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RoomforRent: Gender Equality in Property

Gender Inequality in the UK Property and Rental Market Landlord Tenant

There can be little argument that property has been traditionally dominated by males but in the supposedly ‘woke’ era, have strides been made to close the gap? Positive studies from real estate leaders JLL have found that gender diverse companies perform better in business, with higher sales growth and less debts. Penny Guest, Regional Director at London property agents Kinleigh, Folkard & Hayward argues that “there will always be questions about inequality in pay and career opportunities for women, especially as men have historically dominated the market.” But she doesn’t believe these issues are ever-present nor will stay around for much longer. With that being said, Cranfields Female FTSE Index statistics however show that managerial positions in real estate are still very much dominated by men and that there are few women in Executive Director positions. So how does this look across the board for women in property?

It’s important to look at the whole scale from renters to real estate tycoons. Tom Gatzen – founder of room share research site Ideal Flatmate believes: “Despite the spotlight that has focussed on the gender pay gap for quite some time, it’s clear there is still a worryingly large disparity between the earnings of female and male workers across the UK.” Ideal Flatmate went onto study the issue in relation to the rental market and found that due to this polarity between earnings, rent costs women more. The average female renter in the UK is required to spend a whopping 42.6% of their wage on rent, whilst the average male is only required to spend 28.6%. It’s not too dissimilar a situation amongst landlords either with the average rental income of male landlords recorded at £24,050 a year and females £22,550, according to Knight Knox’s yearly survey. This doesn’t make for terrible reading and definitely shows signs of improvement, however there are also less female landlords with the gender ratio recorded at around 40:60 which doesn’t make for as pretty reading.

That being said, amongst estate agents there seems to be no gender imbalance from the bottom up whatsoever in fact Hunters this year proudly reported that 60% of its staff are female including both directors, heads of department and other key decision-making roles. It also noted that 28 of its franchise directors are female, attributing this to much of their success as an agency. Similarly, Penny Guest claims: “At KFH, half our regional directors are female and we continue to embrace a modern outlook on the issue.” Conversely, whilst this is hugely positive news for gender equality, gender payment does not seem to support this. Agency businesses nationwide are worryingly still reporting massive gender pay gaps – Connells (23%), Sequence and Your Move (24%), Foxtons (25.5%) and Savills (43%).

Then there’s the key question of who’s supporting these women in UK property. The Association of Women in Property seem to be leading the narrative from the bottom up. They not only share their expertise and nurture women aspiring for a career in the industry, but impressively also offer help to those mid-level and even at senior level – working closely with Women on Boards to aid gender-balanced boardrooms. From regular podcasts to assisting on parliamentary reports, The Association of Women in Property are tackling gender inequality in property from every angle. Unfortunately there doesn’t appear to be nearly enough direct further reading on discrimination in the UK property market outside of general gender pay gap reports. Science Direct published a journal in 2018 interestingly highlighting that gender discrimination is far more apparent amongst private landlords as opposed to estate agents, this supports Peggy Guests’s aforementioned claim. However, this journal predominantly focuses on ethnic minority and majority gender discrimination as opposed to solely gender. The lack of reading on the issue can most likely be explained by its difficulty to measure aside from looking at the amount of women workers in property and the gender pay gap – which is quite commonly an issue in most industries in the UK.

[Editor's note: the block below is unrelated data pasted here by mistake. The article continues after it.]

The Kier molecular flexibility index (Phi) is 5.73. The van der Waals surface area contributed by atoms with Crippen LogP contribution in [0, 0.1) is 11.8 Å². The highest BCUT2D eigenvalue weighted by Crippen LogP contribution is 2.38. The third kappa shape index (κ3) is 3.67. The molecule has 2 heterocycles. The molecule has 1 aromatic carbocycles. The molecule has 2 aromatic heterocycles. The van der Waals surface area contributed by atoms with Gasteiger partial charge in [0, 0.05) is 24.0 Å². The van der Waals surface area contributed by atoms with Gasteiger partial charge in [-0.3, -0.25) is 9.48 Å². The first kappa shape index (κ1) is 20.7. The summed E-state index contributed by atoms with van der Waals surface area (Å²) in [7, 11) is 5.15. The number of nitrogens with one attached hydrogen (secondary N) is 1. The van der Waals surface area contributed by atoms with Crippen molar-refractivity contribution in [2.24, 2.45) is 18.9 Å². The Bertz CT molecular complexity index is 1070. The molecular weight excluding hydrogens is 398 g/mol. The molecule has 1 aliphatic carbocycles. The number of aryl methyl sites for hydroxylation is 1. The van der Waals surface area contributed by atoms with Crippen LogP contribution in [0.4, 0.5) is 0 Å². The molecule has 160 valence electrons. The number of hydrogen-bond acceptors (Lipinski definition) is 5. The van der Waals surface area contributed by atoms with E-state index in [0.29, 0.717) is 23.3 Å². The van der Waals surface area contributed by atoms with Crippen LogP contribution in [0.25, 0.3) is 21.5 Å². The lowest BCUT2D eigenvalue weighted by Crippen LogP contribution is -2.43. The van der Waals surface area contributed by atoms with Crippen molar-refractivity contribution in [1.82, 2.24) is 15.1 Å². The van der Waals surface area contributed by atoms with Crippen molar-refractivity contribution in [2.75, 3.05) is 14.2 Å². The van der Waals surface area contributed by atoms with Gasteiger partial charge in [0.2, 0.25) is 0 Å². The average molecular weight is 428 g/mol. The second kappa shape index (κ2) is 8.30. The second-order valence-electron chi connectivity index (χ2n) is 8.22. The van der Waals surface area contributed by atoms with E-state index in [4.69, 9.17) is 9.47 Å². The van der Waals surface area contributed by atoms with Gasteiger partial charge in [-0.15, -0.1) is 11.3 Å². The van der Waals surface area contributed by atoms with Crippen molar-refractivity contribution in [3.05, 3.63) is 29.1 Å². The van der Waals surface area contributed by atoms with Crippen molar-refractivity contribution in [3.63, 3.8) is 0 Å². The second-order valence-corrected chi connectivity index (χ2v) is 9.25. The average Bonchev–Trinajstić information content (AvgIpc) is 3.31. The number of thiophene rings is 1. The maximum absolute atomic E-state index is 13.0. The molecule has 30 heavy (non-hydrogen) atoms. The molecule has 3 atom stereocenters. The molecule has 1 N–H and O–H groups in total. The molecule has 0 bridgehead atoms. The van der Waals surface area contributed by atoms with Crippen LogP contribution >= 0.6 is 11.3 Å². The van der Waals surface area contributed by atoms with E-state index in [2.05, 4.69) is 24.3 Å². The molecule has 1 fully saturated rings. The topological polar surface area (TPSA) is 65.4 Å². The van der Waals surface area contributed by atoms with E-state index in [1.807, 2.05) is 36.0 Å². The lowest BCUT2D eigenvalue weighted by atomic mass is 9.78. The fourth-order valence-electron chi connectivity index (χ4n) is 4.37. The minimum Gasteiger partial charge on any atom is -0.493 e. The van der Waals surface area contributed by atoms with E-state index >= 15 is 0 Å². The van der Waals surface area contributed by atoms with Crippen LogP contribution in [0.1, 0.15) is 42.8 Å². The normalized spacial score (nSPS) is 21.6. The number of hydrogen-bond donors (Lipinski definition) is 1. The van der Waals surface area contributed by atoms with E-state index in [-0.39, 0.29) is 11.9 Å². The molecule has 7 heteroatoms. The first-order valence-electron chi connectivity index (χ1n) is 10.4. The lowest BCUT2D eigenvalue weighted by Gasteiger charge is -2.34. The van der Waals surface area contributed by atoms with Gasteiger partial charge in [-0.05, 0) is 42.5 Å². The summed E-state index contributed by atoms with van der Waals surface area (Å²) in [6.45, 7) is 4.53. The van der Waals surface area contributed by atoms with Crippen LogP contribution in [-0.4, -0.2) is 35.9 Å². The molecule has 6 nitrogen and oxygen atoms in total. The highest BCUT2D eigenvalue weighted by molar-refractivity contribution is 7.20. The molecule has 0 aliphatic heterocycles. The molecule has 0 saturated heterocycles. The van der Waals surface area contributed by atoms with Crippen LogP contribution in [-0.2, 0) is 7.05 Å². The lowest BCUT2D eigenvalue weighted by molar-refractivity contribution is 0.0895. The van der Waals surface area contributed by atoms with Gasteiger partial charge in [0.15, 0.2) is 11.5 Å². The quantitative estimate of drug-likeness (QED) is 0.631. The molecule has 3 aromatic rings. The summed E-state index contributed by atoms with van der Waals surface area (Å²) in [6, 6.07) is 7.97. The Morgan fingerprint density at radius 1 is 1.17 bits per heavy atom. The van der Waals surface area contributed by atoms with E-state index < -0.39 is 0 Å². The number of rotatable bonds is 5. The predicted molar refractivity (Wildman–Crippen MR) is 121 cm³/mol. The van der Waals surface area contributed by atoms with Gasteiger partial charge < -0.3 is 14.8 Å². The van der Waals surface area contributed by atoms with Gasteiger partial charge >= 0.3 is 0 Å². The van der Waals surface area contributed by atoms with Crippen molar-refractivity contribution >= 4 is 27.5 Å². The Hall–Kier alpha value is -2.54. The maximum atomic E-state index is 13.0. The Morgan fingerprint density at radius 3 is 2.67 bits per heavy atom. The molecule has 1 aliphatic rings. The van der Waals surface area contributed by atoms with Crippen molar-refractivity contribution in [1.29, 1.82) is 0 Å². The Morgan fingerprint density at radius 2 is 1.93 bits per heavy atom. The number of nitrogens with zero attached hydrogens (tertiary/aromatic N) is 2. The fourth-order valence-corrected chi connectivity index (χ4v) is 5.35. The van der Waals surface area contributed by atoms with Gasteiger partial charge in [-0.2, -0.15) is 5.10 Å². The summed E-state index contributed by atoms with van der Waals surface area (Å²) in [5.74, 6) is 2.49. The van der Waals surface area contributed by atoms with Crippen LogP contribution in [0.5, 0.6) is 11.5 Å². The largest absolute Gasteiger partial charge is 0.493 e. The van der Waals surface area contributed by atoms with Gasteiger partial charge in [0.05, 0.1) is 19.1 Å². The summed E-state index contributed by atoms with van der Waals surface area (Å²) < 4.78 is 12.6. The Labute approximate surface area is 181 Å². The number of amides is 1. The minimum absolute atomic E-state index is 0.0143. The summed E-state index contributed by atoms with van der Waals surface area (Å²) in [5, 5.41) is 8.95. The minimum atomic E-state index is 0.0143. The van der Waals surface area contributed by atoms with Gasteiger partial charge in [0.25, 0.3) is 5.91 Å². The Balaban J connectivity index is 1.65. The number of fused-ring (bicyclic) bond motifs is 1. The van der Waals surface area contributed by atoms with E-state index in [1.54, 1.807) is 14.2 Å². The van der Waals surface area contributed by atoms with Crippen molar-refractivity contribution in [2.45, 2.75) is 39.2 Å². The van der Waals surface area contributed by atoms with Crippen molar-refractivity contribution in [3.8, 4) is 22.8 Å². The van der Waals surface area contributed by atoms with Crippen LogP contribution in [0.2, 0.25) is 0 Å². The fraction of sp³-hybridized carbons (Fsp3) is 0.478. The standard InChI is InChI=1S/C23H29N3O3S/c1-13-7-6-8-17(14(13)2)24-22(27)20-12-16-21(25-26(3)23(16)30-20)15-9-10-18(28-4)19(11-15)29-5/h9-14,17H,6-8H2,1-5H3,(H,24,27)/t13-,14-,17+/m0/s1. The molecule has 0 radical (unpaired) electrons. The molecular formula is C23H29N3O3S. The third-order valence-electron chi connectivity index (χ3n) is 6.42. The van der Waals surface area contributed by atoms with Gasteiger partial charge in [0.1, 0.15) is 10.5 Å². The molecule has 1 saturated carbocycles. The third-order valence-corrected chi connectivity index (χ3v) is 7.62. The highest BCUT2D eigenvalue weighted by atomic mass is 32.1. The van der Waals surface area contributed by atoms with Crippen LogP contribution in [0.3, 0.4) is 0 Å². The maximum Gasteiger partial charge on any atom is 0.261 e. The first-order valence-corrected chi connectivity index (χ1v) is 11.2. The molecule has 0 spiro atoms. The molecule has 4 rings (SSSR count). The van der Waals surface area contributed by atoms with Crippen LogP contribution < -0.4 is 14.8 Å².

Without a doubt there are many positives to take from looking at gender equality in property today. Firstly, it is no longer completely dominated by males and the imbalance looks very positive in relation to many other industries across the UK with estate agencies seemingly without an imbalance whatsoever. However, there is a worrying lack of direct reading on the issue, especially when it comes to landlords where a more noticeable gulf seems to still exist. Thankfully groups such as PropElle (a female property investment network) and The Association of Women provide a fantastic reference point and go beyond to support investment and ensure that the issue is represented across the board, from women thinking of getting into property to boardroom members. Obviously gender inequality is a wide-scale issue across so many industries but hopefully their work will encourage more to look into more innovative ways of reporting discrimination in property amongst agents, tenants, investors and landlords alike so that we can keep improving and balance the scales.

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